Thomas Woodrow Wilson was not only a disaster to freedom and free markets, this "near-great" president awarded domestic government workers inflation compensation in 1917-1918 but omitted the men in the trenches overseas doing the fighting.  Harding and Coolidge were no different, vetoing versions of what became known as the World War Adjusted Compensation Act, which would grant a benefit to veterans.  Congress finally overrode Coolidge’s veto in May, 1924.    
The “bonuses” awarded the veterans were silver certificates that came with a catch — although the men could borrow against them, they couldn’t redeem them until 1945.  (!)  When the Depression deepened in 1932, a so-called Bonus Army of veterans, family members, and friends marched on Washington to demand immediate payment of their promised compensation.  After a clash with police that left two protestors dead, General Douglas MacArthur led a tank assault that drove the Bonus Army out of Washington.

In 1936 the government decided to replace the silver certificates with Treasury bonds that could be redeemed immediately.  

The Cunning Enabler

One could argue that the existence of states is the true enabler of hell on earth, since only states had entrenched systems of wealth predation and could employ kidnapping (conscription), propaganda, and other means to create a world war.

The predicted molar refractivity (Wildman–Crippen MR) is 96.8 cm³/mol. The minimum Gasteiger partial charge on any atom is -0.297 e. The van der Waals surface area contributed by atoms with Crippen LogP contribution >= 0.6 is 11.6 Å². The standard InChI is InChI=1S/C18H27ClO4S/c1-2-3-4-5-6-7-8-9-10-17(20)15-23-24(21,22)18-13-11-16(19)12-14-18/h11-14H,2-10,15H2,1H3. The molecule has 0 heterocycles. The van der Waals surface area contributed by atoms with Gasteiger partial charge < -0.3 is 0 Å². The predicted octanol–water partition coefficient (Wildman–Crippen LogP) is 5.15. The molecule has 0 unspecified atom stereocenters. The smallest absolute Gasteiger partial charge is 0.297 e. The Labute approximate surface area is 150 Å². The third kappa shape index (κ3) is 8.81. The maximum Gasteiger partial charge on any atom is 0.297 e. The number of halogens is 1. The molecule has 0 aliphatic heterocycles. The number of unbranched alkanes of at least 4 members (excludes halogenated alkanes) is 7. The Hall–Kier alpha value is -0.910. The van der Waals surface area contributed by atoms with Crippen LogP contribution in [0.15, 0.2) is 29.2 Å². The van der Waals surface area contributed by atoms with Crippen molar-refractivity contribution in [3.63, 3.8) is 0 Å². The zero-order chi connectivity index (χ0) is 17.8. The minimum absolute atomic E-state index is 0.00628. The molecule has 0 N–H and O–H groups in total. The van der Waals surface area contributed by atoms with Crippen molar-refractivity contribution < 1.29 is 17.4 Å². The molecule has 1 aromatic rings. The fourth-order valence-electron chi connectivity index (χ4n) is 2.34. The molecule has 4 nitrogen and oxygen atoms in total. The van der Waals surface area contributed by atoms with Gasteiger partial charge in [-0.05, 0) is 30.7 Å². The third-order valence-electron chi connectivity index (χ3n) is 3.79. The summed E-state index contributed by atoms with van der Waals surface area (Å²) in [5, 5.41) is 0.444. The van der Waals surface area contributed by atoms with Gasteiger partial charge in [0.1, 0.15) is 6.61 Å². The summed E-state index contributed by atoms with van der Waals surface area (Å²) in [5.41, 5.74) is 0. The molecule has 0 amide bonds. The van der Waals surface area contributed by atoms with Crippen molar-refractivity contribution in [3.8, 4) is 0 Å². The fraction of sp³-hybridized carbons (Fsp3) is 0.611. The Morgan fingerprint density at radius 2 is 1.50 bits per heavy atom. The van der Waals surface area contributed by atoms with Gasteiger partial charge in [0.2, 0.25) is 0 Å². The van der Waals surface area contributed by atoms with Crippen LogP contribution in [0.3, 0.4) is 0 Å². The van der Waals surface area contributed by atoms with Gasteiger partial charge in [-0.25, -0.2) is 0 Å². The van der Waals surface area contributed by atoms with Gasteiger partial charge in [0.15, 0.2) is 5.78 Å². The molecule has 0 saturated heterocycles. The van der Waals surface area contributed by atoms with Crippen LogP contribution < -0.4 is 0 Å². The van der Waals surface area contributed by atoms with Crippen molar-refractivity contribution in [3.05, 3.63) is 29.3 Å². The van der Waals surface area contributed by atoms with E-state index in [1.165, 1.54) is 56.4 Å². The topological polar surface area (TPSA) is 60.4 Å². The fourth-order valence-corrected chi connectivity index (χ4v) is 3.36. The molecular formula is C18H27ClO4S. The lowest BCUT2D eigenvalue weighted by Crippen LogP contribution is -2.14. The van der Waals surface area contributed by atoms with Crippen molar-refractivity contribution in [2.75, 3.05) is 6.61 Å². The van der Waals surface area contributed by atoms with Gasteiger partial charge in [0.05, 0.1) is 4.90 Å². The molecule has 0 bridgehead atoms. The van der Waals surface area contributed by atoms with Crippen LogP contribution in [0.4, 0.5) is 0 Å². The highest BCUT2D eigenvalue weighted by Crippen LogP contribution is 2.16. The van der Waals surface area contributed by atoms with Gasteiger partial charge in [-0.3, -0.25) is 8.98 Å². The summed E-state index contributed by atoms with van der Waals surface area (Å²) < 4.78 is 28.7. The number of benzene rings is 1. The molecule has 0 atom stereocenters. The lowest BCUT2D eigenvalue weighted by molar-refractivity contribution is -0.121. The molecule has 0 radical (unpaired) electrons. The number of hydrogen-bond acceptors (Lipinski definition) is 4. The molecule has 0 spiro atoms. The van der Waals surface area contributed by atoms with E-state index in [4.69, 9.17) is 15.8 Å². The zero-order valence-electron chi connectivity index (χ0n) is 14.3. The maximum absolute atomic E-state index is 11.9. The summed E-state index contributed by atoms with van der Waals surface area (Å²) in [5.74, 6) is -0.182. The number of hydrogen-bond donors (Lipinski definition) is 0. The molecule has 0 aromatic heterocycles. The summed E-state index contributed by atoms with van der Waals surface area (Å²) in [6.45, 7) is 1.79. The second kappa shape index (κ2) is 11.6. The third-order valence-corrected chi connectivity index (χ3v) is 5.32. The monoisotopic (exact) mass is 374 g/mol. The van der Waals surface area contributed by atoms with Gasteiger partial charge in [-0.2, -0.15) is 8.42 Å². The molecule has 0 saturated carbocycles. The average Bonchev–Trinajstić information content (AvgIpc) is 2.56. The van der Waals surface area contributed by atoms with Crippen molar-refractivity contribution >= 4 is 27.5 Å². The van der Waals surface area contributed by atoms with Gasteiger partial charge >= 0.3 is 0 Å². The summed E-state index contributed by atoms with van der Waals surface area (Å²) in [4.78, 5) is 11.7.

But is working for a stateless world a worthwhile use of one’s time?  If two and a half million veterans of the war to end all wars couldn't get the government to pony up a bonus until 19 years after they paid stay-at-home bureaucrats, how could we possibly get rid of government itself?  

Given that states have the power to wipe out all life on the planet, we should at least consider them an alien presence.  That they haven’t reduced the world to ashes already is not a sign of caring and careful leadership.  Combine their monopoly on legal force, nuclear arsenals, a rabid foreign policy, and monumental bureaucratic bungling, along with the steady hum of printing presses and withholding taxes, and you have a formula for turning Mother Earth into a moonscape. 

If we can’t rid the earth of states, we can at least try to disempower them.  Whatever belligerent aspirations U.S. and other world leaders might have, they would be mere pipe-dreams without the wealth-sucking arms of the state.  States that can’t get money for war can’t go to war, or as Pat Buchanan might put it: No money, no war.

And if we had avoided WW I, what might the world look like today?

Conclusion

In a footnote to Rights of Man, Thomas Paine wrote:
It is scarcely possible to touch on any subject, that will not suggest an allusion to some corruption in governments.
Given his proposals for government involvement in our lives, modest though they were, Paine seems to have forgotten his own profound observation.  

We would do well never to forget it.